First Confirmed Case Of Omicron COVID Variant Found In California

Dr. Anthony Fauci individual traveled from South Africa on November 22 and tested positive for Covid-19 on November 29.

(Fwrd Axis) — The first confirmed case of the Omicron coronavirus variant has been detected in California, the Center for Disease Control and Prevention announced on Monday afternoon.

Dr. Anthony Fauci, the director of the National Institute of Allergy and Infectious Diseases and the Chief Medical Adviser to President Joe Biden, said the individual traveled from South Africa on November 22 and tested positive for Covid-19 on November 29.

Both the California and San Francisco public health departments confirmed the case and the sequence was confirmed by the US Centers for Disease Control and Prevention.

The WHO announced last week it identified a new variant in South Africa and Biden restricted travel to its surrounding countries.

Scientists are still working to determine how transmissible the variant is and if the current vaccines work against it. Speaking on Monday, Biden said the variant is a cause for concern but not a cause for panic.

Omicron has been classified by the World Health Organization (WHO) as a “variant of concern,” which has caused severe spikes in cases in South Africa amid fears over its high number of mutations, which make it potentially more transmissible.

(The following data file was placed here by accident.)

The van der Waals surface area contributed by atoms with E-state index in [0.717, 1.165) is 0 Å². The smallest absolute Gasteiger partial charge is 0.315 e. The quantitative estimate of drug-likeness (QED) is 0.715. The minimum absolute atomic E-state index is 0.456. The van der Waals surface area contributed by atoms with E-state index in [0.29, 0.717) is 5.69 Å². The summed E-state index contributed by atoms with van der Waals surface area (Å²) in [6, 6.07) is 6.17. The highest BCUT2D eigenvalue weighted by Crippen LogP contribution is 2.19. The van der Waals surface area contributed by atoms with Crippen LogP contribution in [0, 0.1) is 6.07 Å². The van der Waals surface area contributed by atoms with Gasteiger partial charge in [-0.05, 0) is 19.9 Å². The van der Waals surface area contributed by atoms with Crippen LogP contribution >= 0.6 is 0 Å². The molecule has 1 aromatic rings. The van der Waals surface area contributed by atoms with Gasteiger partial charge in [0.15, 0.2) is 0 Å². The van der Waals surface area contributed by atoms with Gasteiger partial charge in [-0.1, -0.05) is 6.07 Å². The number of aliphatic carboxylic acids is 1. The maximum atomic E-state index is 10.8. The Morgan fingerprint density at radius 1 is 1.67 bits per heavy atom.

Biden quickly restricted travel to South Africa but declined to say if he would extend those restrictions to other countries. As of this writing, Brazil, Australia, and South Africa all have been affected by the new variant.

The travel restrictions do not apply to U.S. citizens and lawful permanent residents. Other countries on the list include Botswana, Zimbabwe, Namibia, Lesotho, Eswatini, Mozambique, and Malawi.

“We don’t know very much about this yet,” Maria Van Kerkhove, an infectious disease epidemiologist and the WHO’s Covid-19 technical lead said. What we do know is that this variant has a large number of mutations. The concern is that when you have so many mutations it can have an impact on how the virus behaves.”

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